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Revista Brasileira de Psiquiatria

Print version ISSN 1516-4446

Rev. Bras. Psiquiatr. vol.31 no.3 São Paulo Sept. 2009

http://dx.doi.org/10.1590/S1516-44462009000300016 

CARTA AOS EDITORES

 

Violent sleepwalking in a general hospital ward: a case report

 

Sonambulismo violento em enfermaria de hospital geral: um relato de caso

 

 

Dear Editor,

Your journal recently published a case report of sleep terror disorder (ST), associated with emotional and behavioral disturbances at night.1 In a recent search, we found only one article2 in Brazilian journals with the uniterms "violence" and "sleepwalking" (SW) and, thus, we perceived the lack of publications on parasomnias and related behavioral disturbances.

We report the case of Mrs. A., a 25 year-old woman, who was accompanying her daughter at the pediatric ward at the University Hospital. After the 7th night of bad sleep, A. stood up, started to vigorously batter another accompanying mother (Mrs. B.) with a blanket and tried to strangle her. The nurses found A. with a blank stare and tried to wake her up. A. was confused for about three minutes and started crying. Before the event, A. and B. had had a good relationship. Two days after this episode, A. was sleeping during the afternoon when she suddenly stood up and vigorously shook her daughter's bassinet being witnessed by other person in the ward. After wakening up the confused mother, the psychiatric consultation-liaison was called. A. vaguely remembered fragmentary dream images of a fight for her life at the first event and an assault attempt at the second. She denied previous major psychiatric disorders or treatment, seizures, use of medication, alcohol or drugs abuse but affirmed SW through her eleven to thirteen years of age. Since ten months after her husband's death, A. had had repeated screaming night arousals. She presented with mild anxiety symptoms and normal EEG. Clonazepam 1mg per night was prescribed, with good improvement of sleep and no recurrence of confusional arousals. Her 16-channel polysomnographic study revealed only fragmented sleep with excessive movements on the bed, but inconclusive for parasomnias.

Unless a behavioral arousal from slow-wave sleep occurs during polysomnography, the sleep study is usually inconclusive for SW.3 Sleep deprivation and forced arousals during slow-wave sleep can induce SW episodes in predisposed adults, helping discriminate SW from REM sleep behavior disorder and Nocturnal Frontal Lobe Epilepsy.4 However, this proved to be more effective in children.3

REM sleep behavior disorder is frequently associated with neurodegenerative disorders and vivid dreaming recall, while amnesia or partial dream images recall is usual for SW.5 ST and SW are usually time-limited to childhood1,5 and may co-occur.5 However, SW can recur in early adulthood, especially when associated with predisposing factors such as substance abuse, sleep deprivation, and mood or anxiety disorders.2,5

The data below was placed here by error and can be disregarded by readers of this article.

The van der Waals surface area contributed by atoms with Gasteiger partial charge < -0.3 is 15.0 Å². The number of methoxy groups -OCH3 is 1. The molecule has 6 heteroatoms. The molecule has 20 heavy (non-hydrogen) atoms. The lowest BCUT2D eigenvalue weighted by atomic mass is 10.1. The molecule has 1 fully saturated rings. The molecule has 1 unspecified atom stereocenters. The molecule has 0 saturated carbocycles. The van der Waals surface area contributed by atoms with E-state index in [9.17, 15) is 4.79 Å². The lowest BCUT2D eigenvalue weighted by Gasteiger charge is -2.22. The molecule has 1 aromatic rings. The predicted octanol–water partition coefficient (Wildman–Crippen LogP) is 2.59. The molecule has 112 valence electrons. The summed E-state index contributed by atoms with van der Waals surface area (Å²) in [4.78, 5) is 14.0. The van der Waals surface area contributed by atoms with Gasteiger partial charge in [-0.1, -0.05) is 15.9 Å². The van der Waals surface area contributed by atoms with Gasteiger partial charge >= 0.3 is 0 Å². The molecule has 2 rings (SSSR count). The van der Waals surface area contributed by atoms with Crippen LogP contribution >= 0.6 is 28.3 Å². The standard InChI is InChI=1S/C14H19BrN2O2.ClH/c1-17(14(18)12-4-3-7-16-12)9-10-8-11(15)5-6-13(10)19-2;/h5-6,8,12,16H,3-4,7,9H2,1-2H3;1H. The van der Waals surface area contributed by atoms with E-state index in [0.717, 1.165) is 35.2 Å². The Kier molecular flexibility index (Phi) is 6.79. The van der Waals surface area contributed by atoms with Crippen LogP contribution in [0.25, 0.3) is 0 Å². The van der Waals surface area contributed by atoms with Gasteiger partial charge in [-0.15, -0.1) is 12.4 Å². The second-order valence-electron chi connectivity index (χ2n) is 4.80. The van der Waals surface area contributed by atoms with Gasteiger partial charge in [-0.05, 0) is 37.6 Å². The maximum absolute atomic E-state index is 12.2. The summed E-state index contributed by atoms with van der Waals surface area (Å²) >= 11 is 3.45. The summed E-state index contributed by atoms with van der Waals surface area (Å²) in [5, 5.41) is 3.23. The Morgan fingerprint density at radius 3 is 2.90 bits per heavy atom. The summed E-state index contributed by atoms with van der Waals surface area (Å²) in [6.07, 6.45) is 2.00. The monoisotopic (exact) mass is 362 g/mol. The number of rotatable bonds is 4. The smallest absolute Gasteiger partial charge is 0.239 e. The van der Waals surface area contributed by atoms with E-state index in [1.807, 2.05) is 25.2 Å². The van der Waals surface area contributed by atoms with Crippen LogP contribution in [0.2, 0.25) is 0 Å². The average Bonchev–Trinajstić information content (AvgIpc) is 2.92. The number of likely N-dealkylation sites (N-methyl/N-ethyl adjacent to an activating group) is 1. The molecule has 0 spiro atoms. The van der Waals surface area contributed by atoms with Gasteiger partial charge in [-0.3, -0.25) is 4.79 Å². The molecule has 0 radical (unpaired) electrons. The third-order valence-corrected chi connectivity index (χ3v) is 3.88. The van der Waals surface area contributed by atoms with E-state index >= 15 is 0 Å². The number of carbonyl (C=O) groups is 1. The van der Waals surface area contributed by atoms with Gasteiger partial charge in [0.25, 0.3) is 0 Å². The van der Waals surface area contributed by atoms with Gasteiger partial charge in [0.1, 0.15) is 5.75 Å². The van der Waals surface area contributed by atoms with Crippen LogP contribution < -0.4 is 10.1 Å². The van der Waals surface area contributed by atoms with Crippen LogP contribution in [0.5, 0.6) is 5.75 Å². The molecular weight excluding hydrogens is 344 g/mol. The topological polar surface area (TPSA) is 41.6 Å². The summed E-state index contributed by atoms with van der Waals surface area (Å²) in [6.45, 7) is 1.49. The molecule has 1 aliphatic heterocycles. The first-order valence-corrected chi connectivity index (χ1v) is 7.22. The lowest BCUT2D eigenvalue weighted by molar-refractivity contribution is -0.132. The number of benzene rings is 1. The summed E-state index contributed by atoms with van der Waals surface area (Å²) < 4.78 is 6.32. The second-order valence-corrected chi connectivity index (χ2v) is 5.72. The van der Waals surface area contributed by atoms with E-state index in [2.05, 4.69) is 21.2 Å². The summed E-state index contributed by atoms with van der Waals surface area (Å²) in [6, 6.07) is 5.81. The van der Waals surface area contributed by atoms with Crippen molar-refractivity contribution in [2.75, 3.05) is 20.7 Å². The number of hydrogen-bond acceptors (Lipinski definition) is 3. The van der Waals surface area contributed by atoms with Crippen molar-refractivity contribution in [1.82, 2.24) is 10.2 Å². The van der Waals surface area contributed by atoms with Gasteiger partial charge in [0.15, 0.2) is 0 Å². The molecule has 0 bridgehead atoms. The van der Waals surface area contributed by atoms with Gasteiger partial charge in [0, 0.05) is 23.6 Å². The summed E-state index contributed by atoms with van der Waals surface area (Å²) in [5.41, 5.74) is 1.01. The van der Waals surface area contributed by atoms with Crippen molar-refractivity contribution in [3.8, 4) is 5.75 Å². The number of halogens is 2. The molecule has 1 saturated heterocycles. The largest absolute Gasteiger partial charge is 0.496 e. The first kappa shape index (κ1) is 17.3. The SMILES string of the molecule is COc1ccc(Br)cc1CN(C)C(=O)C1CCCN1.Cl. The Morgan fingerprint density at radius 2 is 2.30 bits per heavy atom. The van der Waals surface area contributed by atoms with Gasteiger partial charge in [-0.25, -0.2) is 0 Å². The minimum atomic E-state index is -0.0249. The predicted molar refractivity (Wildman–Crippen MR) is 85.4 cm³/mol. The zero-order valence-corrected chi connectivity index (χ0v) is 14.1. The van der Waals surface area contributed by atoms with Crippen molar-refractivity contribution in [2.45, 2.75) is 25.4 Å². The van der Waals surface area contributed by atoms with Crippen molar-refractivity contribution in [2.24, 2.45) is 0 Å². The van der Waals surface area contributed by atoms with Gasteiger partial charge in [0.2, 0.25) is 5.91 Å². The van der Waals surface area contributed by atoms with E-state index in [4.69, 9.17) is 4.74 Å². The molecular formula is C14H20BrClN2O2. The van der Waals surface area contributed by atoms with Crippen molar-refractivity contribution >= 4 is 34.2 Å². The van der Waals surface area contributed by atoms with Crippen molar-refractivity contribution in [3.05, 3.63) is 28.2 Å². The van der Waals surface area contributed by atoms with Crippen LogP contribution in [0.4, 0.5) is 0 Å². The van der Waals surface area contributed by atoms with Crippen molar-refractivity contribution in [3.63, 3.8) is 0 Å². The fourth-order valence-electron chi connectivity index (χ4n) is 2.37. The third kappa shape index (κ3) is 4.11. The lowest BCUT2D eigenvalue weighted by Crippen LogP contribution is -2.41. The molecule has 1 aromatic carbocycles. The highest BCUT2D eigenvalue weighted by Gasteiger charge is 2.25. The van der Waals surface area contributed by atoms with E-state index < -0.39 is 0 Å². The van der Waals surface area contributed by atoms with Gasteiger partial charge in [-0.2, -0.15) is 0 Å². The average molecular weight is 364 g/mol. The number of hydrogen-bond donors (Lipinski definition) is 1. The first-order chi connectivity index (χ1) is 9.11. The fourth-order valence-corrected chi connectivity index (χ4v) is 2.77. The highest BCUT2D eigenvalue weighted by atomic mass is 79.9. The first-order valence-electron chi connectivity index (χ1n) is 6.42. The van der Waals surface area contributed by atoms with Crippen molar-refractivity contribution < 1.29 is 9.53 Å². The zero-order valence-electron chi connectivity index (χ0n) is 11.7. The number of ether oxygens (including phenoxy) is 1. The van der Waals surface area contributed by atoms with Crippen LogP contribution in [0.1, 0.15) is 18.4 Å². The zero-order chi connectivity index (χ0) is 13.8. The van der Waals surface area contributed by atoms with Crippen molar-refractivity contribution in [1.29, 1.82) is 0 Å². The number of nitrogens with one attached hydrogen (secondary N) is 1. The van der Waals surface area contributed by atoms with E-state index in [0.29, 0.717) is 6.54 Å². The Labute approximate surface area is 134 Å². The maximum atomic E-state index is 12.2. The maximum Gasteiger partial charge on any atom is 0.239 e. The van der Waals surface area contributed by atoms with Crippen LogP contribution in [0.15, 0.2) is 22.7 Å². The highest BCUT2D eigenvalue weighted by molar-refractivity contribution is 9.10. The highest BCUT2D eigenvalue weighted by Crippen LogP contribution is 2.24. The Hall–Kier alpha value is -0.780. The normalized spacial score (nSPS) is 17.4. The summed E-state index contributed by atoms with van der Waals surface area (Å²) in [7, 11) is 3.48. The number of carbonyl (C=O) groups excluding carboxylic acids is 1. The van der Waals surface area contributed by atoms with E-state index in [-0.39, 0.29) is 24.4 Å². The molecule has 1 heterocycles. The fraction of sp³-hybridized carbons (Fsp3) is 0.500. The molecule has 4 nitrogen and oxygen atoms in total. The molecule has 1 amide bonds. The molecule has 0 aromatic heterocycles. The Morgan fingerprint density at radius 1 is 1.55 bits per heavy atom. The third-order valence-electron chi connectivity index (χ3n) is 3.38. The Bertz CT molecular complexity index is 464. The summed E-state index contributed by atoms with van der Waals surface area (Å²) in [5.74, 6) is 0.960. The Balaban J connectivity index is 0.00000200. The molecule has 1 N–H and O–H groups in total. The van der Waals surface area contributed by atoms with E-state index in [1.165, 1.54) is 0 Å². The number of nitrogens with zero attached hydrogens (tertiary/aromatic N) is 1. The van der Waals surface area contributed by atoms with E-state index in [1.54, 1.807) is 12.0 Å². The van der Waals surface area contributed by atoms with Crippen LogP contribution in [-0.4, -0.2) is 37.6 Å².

The estimated rate of adults reporting current episodes of sleep-related aggression is 2.1%, which may be considered surprisingly high, given its potential seriousness and legal aspects.2,4

A preventive pharmacological treatment for parasomnia after relapse in childhood is not necessary. However, the treatment of predisposing factors should be seriously evaluated in order to prevent recurrence, especially violent behavior. It is still controversial if polysomnographic screening and preventive treatment is required in highly stressful moments of life of previous sleepwalkers. However, in these circumstances, a low dose of clonazepam seems to be the best choice.3

 

Bernardo de Mattos Viana
Psychiatry Service, Hospital das Clínicas,
Universidade Federal de Minas Gerais (UFMG),
Belo Horizonte (MG), Brazil

Felipe Cunha Bawden
Universidade Federal de Minas Gerais (UFMG),
Belo Horizonte (MG), Brazil

Dirceu de Campos Valladares Neto
Clínica do SonoTM, Belo Horizonte (MG), Brazil

Paulo Caramelli
Behavioral and Cognitive Neurology Research Group,
Department of Internal Medicine, Medical School,
Universidade Federal de Minas Gerais (UFMG),
Belo Horizonte (MG), Brazil

 

 

References

1. Guzman CS, Wang YP. Sleep terror disorder: a case report. Rev Bras Psiquiatr. 2008;30(2):169.         [ Links ]

2. Poyares D, Almeida CM, Silva RS, Rosa A, Guilleminault C. Violent behavior during sleep. Rev Bras Psiquiatr. 2005;27(Suppl 1):22-6.         [ Links ]

3. Cartwright R. Sleepwalking violence: a sleep disorder, a legal dilemma, and a psychological challenge. Am J Psychiatry. 2004;161(7):1149-58.         [ Links ]

4. Joncas S, Zadra A, Paquet J, Montplaisir J. The value of sleep deprivation as a diagnostic tool in adult sleepwalkers. Neurology. 2002;58(6):936-40.         [ Links ]

5. American Psychiatric Association. Diagnostic and Statistical Manual of Mental Disorders (DSM-IV-TR®). Forth Edition, Text Revision. Washington, DC: American Psychiatric Association; 2000.         [ Links ]